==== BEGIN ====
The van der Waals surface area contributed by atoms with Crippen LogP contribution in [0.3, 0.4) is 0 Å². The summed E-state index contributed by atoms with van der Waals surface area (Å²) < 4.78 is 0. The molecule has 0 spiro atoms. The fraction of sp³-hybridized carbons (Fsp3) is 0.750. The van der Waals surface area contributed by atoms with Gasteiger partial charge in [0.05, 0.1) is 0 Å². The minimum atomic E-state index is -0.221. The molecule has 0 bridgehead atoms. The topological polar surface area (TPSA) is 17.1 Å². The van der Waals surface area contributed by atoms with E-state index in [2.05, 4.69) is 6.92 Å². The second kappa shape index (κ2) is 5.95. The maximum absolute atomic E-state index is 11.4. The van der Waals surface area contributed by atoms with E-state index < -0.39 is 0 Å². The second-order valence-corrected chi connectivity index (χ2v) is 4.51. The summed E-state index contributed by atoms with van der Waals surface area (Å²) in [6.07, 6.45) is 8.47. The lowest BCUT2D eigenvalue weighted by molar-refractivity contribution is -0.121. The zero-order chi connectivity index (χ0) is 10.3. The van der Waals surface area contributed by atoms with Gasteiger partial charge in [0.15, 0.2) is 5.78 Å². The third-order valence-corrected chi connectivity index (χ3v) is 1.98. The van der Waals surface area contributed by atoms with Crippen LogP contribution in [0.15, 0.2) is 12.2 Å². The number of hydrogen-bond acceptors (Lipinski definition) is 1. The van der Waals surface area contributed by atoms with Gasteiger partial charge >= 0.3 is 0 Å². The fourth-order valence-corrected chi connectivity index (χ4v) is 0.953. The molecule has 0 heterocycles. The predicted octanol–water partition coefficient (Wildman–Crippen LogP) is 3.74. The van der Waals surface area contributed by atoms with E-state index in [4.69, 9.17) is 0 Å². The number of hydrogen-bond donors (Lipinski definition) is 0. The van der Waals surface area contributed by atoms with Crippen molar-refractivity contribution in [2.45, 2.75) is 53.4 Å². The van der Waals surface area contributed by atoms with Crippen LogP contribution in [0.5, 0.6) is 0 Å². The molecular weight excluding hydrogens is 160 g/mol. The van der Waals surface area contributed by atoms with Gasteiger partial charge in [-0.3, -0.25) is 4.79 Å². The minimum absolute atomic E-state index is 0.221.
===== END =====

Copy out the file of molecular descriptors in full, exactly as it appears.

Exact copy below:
The van der Waals surface area contributed by atoms with Crippen LogP contribution in [0.3, 0.4) is 0 Å². The summed E-state index contributed by atoms with van der Waals surface area (Å²) < 4.78 is 0. The molecule has 0 spiro atoms. The fraction of sp³-hybridized carbons (Fsp3) is 0.750. The van der Waals surface area contributed by atoms with Gasteiger partial charge in [0.05, 0.1) is 0 Å². The minimum atomic E-state index is -0.221. The molecule has 0 bridgehead atoms. The topological polar surface area (TPSA) is 17.1 Å². The van der Waals surface area contributed by atoms with E-state index in [2.05, 4.69) is 6.92 Å². The second kappa shape index (κ2) is 5.95. The maximum absolute atomic E-state index is 11.4. The van der Waals surface area contributed by atoms with E-state index < -0.39 is 0 Å². The second-order valence-corrected chi connectivity index (χ2v) is 4.51. The summed E-state index contributed by atoms with van der Waals surface area (Å²) in [6.07, 6.45) is 8.47. The lowest BCUT2D eigenvalue weighted by molar-refractivity contribution is -0.121. The zero-order chi connectivity index (χ0) is 10.3. The van der Waals surface area contributed by atoms with Gasteiger partial charge in [0.15, 0.2) is 5.78 Å². The third-order valence-corrected chi connectivity index (χ3v) is 1.98. The van der Waals surface area contributed by atoms with Crippen LogP contribution in [0.15, 0.2) is 12.2 Å². The number of hydrogen-bond acceptors (Lipinski definition) is 1. The van der Waals surface area contributed by atoms with Gasteiger partial charge >= 0.3 is 0 Å². The fourth-order valence-corrected chi connectivity index (χ4v) is 0.953. The molecule has 0 heterocycles. The predicted octanol–water partition coefficient (Wildman–Crippen LogP) is 3.74. The van der Waals surface area contributed by atoms with E-state index in [4.69, 9.17) is 0 Å². The number of hydrogen-bond donors (Lipinski definition) is 0. The van der Waals surface area contributed by atoms with Crippen molar-refractivity contribution in [2.45, 2.75) is 53.4 Å². The van der Waals surface area contributed by atoms with Crippen LogP contribution in [0.5, 0.6) is 0 Å². The molecular weight excluding hydrogens is 160 g/mol. The van der Waals surface area contributed by atoms with Gasteiger partial charge in [-0.3, -0.25) is 4.79 Å². The minimum absolute atomic E-state index is 0.221.